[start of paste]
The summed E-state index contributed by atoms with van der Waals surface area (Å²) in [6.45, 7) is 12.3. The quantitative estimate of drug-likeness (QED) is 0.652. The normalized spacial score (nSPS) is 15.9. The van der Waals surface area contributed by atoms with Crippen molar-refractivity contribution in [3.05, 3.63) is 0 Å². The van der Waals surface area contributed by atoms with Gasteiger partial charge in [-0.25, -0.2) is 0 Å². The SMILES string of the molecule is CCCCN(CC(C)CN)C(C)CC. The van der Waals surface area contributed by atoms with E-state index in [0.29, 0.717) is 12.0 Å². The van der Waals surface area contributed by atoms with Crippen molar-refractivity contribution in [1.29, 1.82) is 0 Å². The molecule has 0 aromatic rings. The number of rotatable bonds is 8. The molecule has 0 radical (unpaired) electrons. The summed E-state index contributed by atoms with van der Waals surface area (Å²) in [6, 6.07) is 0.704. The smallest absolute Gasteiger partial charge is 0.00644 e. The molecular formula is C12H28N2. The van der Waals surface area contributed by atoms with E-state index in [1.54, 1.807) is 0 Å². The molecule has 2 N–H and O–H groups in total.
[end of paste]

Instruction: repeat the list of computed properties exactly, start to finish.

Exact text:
The summed E-state index contributed by atoms with van der Waals surface area (Å²) in [6.45, 7) is 12.3. The quantitative estimate of drug-likeness (QED) is 0.652. The normalized spacial score (nSPS) is 15.9. The van der Waals surface area contributed by atoms with Crippen molar-refractivity contribution in [3.05, 3.63) is 0 Å². The van der Waals surface area contributed by atoms with Gasteiger partial charge in [-0.25, -0.2) is 0 Å². The SMILES string of the molecule is CCCCN(CC(C)CN)C(C)CC. The van der Waals surface area contributed by atoms with E-state index in [0.29, 0.717) is 12.0 Å². The van der Waals surface area contributed by atoms with Crippen molar-refractivity contribution in [1.29, 1.82) is 0 Å². The molecule has 0 aromatic rings. The number of rotatable bonds is 8. The molecule has 0 radical (unpaired) electrons. The summed E-state index contributed by atoms with van der Waals surface area (Å²) in [6, 6.07) is 0.704. The smallest absolute Gasteiger partial charge is 0.00644 e. The molecular formula is C12H28N2. The van der Waals surface area contributed by atoms with E-state index in [1.54, 1.807) is 0 Å². The molecule has 2 N–H and O–H groups in total.